A still image from video taken 15 December 2016 over eastern Aleppo shows an operation to evacuate thousands of civilians and fighters in buses from Aleppo.
A still image from video taken 15 December 2016 over eastern Aleppo shows an operation to evacuate thousands of civilians and fighters in buses from Aleppo.
© REUTERS/Murad Sezer

At the beginning of this year, former prime minister of Portugal, António Guterres, became the new United Nations Secretary-General. He arrives at a time when the role of international institutions and the so-called established order are being challenged by both populists and the most marginalised. The reality is, though, that more than ever we desperately need effective bodies to promote law and due process.

Six decades ago, world leaders came together to establish international laws to avoid repeating the horrors experienced by millions of people in the first two world wars. The consistent abdication of responsibility for their implementation by subsequent leaders is leading us to a world where protection and justice are now largely absent and impunity has become the norm.

This is why the recent manslaughter conviction by an Israeli military tribunal of Israeli soldier Elor Azaria for shooting dead an incapacitated Palestinian attacker, Abdul Fatah al-Sharif, last March was welcome. The incident was filmed by Imad Abu Shamsiyeh a Palestinian volunteer with the Israeli human rights group, B'Tselem, and clearly showed that Sharif was still alive, but, as the Israeli judges concurred, posed no threat. The subsequent calls for a pardon by senior Israeli politicians shows a disregard for justice. Christian Aid, for whom I work and which supports B’Tselem, will continue to back Israeli and Palestinian organizations that appeal to common standards of law, which are critical to achieve a just and viable peace.

Similarly, UN Security Council Resolution 2334, passed in December last year, which calls for an end to the construction of illegal Israeli settlements in the occupied Palestinian territory, is timely. Settlements are not only illegal under international law, they are also a major cause of poverty amongst Palestinians and an obstacle to peace. The resolution is clear in its condemnation of violence against civilians and all acts of terror. It stresses the importance of ending provocative actions, incitement and inflammatory rhetoric, needed to build critical trust and confidence between the two parties. However, disappointment has been a frequent precedent with such resolutions.

The mechanisms established to ensure that the common standards of law and decency are adhered to – including during violent conflict – such as the UN Security Council, too often descend into political farce and hypocrisy. Not least regarding the Middle East, which is awash with military hardware often sourced from those same permanent members of the Security Council who are appealed to for protection. Civilians across the Middle East deserve and need better, but it is increasingly unclear to whom they should turn to for intervention based on principled impartiality.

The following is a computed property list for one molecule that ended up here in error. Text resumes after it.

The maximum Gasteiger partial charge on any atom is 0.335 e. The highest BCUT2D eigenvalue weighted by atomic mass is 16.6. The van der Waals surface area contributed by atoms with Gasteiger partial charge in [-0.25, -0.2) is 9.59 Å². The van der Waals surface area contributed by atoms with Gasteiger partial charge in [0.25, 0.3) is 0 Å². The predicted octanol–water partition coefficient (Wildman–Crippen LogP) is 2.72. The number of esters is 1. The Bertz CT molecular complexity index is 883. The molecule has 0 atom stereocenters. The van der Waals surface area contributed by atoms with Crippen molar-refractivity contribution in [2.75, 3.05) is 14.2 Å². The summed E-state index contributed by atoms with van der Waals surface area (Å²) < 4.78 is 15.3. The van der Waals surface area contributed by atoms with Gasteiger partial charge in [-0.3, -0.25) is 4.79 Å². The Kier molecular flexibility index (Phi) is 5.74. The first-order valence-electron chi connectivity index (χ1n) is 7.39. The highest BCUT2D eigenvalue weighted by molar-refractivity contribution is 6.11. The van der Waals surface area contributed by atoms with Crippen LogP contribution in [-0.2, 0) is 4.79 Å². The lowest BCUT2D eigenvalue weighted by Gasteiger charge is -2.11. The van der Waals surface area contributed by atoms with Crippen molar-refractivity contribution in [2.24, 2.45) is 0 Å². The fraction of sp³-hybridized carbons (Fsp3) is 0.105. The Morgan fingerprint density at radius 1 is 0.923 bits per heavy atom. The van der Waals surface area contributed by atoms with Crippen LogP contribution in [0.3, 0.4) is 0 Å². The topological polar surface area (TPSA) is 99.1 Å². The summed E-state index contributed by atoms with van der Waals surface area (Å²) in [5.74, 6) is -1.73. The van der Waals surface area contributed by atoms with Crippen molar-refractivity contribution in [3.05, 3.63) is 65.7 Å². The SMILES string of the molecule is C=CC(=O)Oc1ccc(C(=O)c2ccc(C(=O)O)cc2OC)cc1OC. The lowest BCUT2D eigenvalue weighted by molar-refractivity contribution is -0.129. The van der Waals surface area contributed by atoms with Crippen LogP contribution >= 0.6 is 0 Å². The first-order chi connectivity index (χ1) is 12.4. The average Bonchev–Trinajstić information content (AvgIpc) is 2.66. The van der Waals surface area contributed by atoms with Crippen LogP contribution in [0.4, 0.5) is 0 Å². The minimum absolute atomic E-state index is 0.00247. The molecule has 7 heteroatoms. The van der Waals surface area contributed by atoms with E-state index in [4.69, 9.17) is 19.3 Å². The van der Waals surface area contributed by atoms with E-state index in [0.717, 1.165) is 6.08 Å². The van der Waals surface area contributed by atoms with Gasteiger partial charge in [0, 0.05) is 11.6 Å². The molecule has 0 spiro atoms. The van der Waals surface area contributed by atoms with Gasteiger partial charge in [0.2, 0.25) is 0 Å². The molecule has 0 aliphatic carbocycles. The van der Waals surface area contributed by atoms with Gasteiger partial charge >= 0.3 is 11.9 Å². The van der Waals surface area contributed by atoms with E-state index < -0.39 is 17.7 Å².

Christian Aid works with some of the poorest and most vulnerable communities across the region, especially young people, whose dreams and ambitions are being thwarted at every turn: by war, discrimination and corruption. Millions of young men and women have been displaced by war, or are descended from those displaced by earlier conflicts. Many are vulnerable to warped and desperate ideology offering an alternative to grinding poverty and humiliation, but which confers only fear and brutality on those within its reach.

In both Syria and Gaza, we regularly hear the desperate pleas from those who believe that the world is indifferent to their plight and it is increasingly hard to disabuse them of this conviction. No matter that the UN predicts that Gaza will be uninhabitable by 2020, or that the people of eastern Aleppo were besieged and bombed without mercy. Political leaders in Europe, the US, Russia and the Middle East have been tested and found seriously wanting.

The European Union warns that: ‘the suffering and destruction caused by violations of International Humanitarian Law (IHL) render post-conflict settlements more difficult. There is, therefore, a political as well as humanitarian interest in improving compliance with IHL throughout the world.’ However, this recognition has not been translated into the requisite political will with which to address enduring conflicts or the excesses of war.

If a lack of political will persists then instability will not be confined to Aleppo, Gaza or Mosul. It will become endemic and with it a climate dominated by mistrust and fear, such as Europe is displaying in response to refugees seeking sanctuary within its borders. Peace in the Middle East will not come from outside. It will develop when the region builds the structures and systems that promote and protect the rights of all. If international or domestic law is consistently breached with impunity then societies flounder, peace will remain out of reach, and violent conflict will become the norm.

Everyone is entitled to security, economic opportunity and protection – regardless of race or religion. Individual and collective actions must be accounted for through a framework guided by international law and justice as any future peace agreements will be built through equity and trust. We appeal to Secretary-General Guterres to prioritise accountability in conflict and ensure that Israel’s recent, albeit rare, demonstration of due process is the norm not the exception.

William Bell is Senior Advocacy Advisor for the Middle East at Christian Aid.